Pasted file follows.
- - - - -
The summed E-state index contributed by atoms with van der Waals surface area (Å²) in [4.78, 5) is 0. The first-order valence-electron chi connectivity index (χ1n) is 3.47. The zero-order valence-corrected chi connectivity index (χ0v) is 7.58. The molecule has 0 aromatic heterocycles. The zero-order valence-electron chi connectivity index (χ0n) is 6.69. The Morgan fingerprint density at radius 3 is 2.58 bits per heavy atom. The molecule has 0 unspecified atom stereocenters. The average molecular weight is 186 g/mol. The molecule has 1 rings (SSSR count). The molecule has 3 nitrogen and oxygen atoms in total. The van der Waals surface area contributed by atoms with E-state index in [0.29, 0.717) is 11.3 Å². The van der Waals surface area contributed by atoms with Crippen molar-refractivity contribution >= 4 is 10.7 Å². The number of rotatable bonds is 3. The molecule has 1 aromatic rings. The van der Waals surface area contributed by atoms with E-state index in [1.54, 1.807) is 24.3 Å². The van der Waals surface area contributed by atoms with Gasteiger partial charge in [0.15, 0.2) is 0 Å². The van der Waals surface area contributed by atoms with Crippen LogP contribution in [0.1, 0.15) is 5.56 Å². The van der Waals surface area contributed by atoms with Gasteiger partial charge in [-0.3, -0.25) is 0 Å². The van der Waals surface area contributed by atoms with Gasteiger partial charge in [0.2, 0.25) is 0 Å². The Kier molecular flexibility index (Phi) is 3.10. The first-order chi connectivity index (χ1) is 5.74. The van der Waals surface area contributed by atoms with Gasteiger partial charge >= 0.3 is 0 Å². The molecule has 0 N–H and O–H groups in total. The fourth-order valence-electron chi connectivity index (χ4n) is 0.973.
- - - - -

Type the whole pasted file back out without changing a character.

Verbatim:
The summed E-state index contributed by atoms with van der Waals surface area (Å²) in [4.78, 5) is 0. The first-order valence-electron chi connectivity index (χ1n) is 3.47. The zero-order valence-corrected chi connectivity index (χ0v) is 7.58. The molecule has 0 aromatic heterocycles. The zero-order valence-electron chi connectivity index (χ0n) is 6.69. The Morgan fingerprint density at radius 3 is 2.58 bits per heavy atom. The molecule has 0 unspecified atom stereocenters. The average molecular weight is 186 g/mol. The molecule has 1 rings (SSSR count). The molecule has 3 nitrogen and oxygen atoms in total. The van der Waals surface area contributed by atoms with E-state index in [0.29, 0.717) is 11.3 Å². The van der Waals surface area contributed by atoms with Crippen molar-refractivity contribution >= 4 is 10.7 Å². The number of rotatable bonds is 3. The molecule has 1 aromatic rings. The van der Waals surface area contributed by atoms with E-state index in [1.54, 1.807) is 24.3 Å². The van der Waals surface area contributed by atoms with Gasteiger partial charge in [0.15, 0.2) is 0 Å². The van der Waals surface area contributed by atoms with Crippen LogP contribution in [0.1, 0.15) is 5.56 Å². The van der Waals surface area contributed by atoms with Gasteiger partial charge in [-0.3, -0.25) is 0 Å². The van der Waals surface area contributed by atoms with Gasteiger partial charge in [0.2, 0.25) is 0 Å². The Kier molecular flexibility index (Phi) is 3.10. The first-order chi connectivity index (χ1) is 5.74. The van der Waals surface area contributed by atoms with Gasteiger partial charge >= 0.3 is 0 Å². The molecule has 0 N–H and O–H groups in total. The fourth-order valence-electron chi connectivity index (χ4n) is 0.973.